This weekend: The Congressional delegation will visit Avery and hear a discussion about the 1969 Charleston strike of more than 400 African-American hospital workers against the all-white administrations of Medical College and Charleston County hospitals. The strike started when a group of black nurses aides walked off the job after a white charge nurse refused to let them read patient charts, preventing them from doing their jobs. Some well-known civil rights figures, including Coretta Scott King, lent their support to the effort.

Orangeburg

TRINITY UNITED METHODIST CHURCH

Location: 185 Boulevard St.

History: Trinity served as headquarters for the Orangeburg Movement during the 1960s, serving as host to civil rights meetings and rallies attended by such prominent leaders as the Rev. Dr. Martin Luther King Jr. and Thurgood Marshall, according to the Times and Democrat. Trinity also was a headquarters of a counter boycott movement during the civil rights movement. Student activists from S.C. State University and Claflin College (now University) regularly gathered at the church with support from the congregation. The church was added to the National Register of Historic Places in 1994.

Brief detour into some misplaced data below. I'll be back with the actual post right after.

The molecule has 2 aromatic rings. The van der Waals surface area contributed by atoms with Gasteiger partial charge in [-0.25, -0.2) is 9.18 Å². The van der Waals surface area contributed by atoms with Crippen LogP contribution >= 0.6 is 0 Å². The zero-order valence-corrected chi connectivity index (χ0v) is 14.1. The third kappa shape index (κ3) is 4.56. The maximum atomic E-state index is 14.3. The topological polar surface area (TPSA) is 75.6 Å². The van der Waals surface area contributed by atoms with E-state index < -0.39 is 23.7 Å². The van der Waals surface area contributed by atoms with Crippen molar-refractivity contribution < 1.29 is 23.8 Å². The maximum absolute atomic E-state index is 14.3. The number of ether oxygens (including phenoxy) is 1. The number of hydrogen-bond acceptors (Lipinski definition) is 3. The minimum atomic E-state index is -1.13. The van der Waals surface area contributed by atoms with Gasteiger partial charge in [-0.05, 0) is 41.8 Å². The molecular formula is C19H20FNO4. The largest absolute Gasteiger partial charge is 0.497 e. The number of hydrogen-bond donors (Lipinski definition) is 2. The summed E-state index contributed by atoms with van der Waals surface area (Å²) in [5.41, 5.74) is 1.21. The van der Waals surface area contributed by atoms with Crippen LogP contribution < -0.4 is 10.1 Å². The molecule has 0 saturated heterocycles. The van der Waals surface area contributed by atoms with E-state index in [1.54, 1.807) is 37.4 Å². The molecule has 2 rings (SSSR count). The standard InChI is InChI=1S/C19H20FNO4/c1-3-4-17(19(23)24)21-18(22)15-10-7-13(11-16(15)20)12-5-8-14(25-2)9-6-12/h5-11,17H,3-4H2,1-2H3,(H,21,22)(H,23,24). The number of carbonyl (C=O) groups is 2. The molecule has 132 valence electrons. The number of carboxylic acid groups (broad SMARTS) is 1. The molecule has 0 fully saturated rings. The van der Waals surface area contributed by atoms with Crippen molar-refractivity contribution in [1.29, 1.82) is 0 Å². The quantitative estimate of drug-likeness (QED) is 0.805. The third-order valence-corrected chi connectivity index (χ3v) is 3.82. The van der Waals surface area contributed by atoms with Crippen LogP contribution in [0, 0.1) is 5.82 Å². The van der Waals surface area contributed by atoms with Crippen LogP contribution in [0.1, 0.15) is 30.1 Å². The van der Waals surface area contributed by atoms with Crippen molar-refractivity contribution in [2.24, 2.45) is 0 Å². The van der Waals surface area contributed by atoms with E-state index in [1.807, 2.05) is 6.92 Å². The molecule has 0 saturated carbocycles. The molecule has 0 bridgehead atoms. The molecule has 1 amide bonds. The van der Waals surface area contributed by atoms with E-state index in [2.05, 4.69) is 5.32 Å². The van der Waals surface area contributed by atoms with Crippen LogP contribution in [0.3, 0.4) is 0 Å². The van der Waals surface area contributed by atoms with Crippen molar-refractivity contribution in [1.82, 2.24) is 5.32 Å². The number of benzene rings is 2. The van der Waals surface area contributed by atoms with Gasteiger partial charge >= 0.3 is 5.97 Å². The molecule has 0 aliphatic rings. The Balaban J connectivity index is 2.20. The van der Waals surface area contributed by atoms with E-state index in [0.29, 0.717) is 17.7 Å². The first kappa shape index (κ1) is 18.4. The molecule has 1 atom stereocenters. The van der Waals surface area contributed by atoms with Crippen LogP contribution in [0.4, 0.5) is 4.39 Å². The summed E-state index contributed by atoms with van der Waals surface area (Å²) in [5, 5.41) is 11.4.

S.C. STATE UNIVERSITY

Location: 300 College Street NE

History: S.C. State became a focal point of the civil rights movement with the Orangeburg Massacre, on Feb. 8, 1968. On that night, S.C. state troopers opened fire on a group of unarmed black college students at the edge of campus, killing three and wounding 27 others in the state’s most violent civil rights confrontation. The incident culminated three days of racial strife over the white-owned All Star Bowling Lanes’ refusal to admit black students to bowl.

CLAFLIN COLLEGE (UNIVERSITY)

Location: 400 Magnolia St.

History: Claflin, founded in 1869, offered for the first time in South Carolina higher education for men and women “regardless of race, complexion, or religious opinion.” Many of its students wereactive in the civil rights movement in Orangeburg.

This weekend: Congressional delegation members will hear a discussion, led by Clyburn, of student activism in the 1960s at Claflin and S.C. State University, participate in a wreath-laying at S.C. State and visit Claflin.